Ismail Pasha


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Ismail Pasha

(ĭs'mäēl päshä`), 1830–95, ruler of Egypt (1863–79), son of Ibrahim Pasha. He succeeded his uncle Said Pasha as ruler. Ismail used the Egyptian cotton crop, enormously enhanced in value by the American Civil War, to obtain credits for grandiose schemes, including irrigation projects, schools, palaces, the construction of the Suez Canal, and the extension of Egyptian rule in Sudan. Much of the money was wasted, and the country was seriously involved in debt. In 1875, Ismail was forced to sell to Great Britain his stockholdings (some 44%) in the Suez Canal, and in 1876 he was obliged to place the finances of Egypt under the control of a debt commission that represented the French and British bondholders. His attempt to throw off foreign control in 1879 was answered by the Ottoman sultan's deposing him in favor of his son Tewfik Pasha. In 1866, Ismail received the title khedive (viceroy), which his successors also enjoyed.

Ismail Pasha

 

Born Dec. 31, 1830, in Cairo; died Mar. 2, 1895, in Istanbul. Ruler of Egypt from 1863 to 1879.

In 1867, Ismail received the title of khedive from the Turkish sultan. He was able to broaden the autonomy of Egypt, formally considered part of the Ottoman Empire. He put through reforms that objectively promoted the country’s capitalist development. For the realization of his plans, he resorted to loans from European powers. In an effort to free the country from the financial control established over Egypt in 1876 by the European powers, he attempted to make contact with the national liberation movement. This resulted in his removal from office by the Turkish sultan at the insistence of the Europeans.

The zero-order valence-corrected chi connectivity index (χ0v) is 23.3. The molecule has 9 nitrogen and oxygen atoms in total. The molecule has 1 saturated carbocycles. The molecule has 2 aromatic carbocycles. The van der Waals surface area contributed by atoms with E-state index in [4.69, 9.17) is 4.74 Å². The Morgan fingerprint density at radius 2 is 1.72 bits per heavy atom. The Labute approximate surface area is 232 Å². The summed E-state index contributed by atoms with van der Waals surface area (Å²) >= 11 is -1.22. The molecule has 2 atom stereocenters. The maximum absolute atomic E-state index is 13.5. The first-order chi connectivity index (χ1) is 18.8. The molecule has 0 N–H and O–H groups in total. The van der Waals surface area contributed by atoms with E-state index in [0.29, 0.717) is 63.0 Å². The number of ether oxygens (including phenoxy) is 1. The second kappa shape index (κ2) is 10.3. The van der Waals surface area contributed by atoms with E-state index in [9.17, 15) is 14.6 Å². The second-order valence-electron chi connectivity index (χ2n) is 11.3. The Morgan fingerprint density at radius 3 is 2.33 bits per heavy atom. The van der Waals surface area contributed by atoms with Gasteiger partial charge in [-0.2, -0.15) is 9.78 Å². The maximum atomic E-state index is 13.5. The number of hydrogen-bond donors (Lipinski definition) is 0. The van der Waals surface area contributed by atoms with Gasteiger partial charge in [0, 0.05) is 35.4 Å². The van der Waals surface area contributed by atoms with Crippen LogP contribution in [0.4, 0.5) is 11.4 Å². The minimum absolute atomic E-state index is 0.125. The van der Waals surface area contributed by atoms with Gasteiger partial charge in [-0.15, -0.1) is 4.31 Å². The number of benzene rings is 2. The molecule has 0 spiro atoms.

Ismail Pasha

1830--95, viceroy (1863--66) and khedive (1867--79) of Egypt, who brought his country close to bankruptcy. He was forced to submit to Anglo-French financial control (1876) and to abdicate (1879)
References in periodicals archive ?
A visit to Cairo is a trip through the ages -- from the immutable pyramids to the humongous medieval open mall in Khan Al-Khalili and right up to the 19th century under the rule of Ismail Pasha, the khedive of Egypt and Sudan.
What we know about Egypt's parliament history The building itself was established by Ismail Pasha during the monarchy era in 1866.
When Ismail Pasha came back from Paris and decided to build the palace, he chose a largely empty, uncultivated area.
It was originally commissioned by Khushyar Hanim, the mother of the 19th century Khedive Ismail Pasha and intended to expand and replace the shrine and tomb of the medieval Sufi saint Ahmed el-Rifa'i.
The Khedive of Egypt and Sudan, Ismail Pasha Sabri, called the work "a distinctive literature of our times."Aa
The bronze statue of Khedive Ismail Pasha, the 19th Century Ottoman ruler of Egypt and Sudan, is the latest to fall foul of cack-handed workmen.
Manuscripts of Opera Aida were found in the Nile Valley, written by the French Egyptologist Auguste Mariette, who was commissioned by Khedive Ismail Pasha. Why "Opera Aida" is immortal in opera history Giuseppe Verdi composed "Opera Aida" for 150,000 gold francs in 1870, while Khedive Ismail Pasha had the Khedivial Opera House built in only six months to host the Opening of the Suez Canal celebrations.
It was built by order of Mohamed Ali Pasha in 1828 to serve as a good deed for the soul of his son, Ismail Pasha. At first, it functioned as a charitable educational facility, and later on it became the Nahaseen School, until its condition deteriorated because of the negative effects of the weather.
Commissioned by Ismail Pasha, it is believed that Verdi received 150,000 francs for it -- quite a sum at that time.
Late Khedive of Egypt and Sudan Ismail Pasha received Suakin from the Ottomans in 1865.
After 12 days, their revolution succeeded in deposing the magistrate, and on the 17th day, the new magistrate, Ismail Pasha, assigned the destitute to the rich and the princes so that the poor could be taken care of.
It was named after Ismail Pasha, the Ottoman viceroy of Egypt, who oversaw the country during the building of Suez Canal.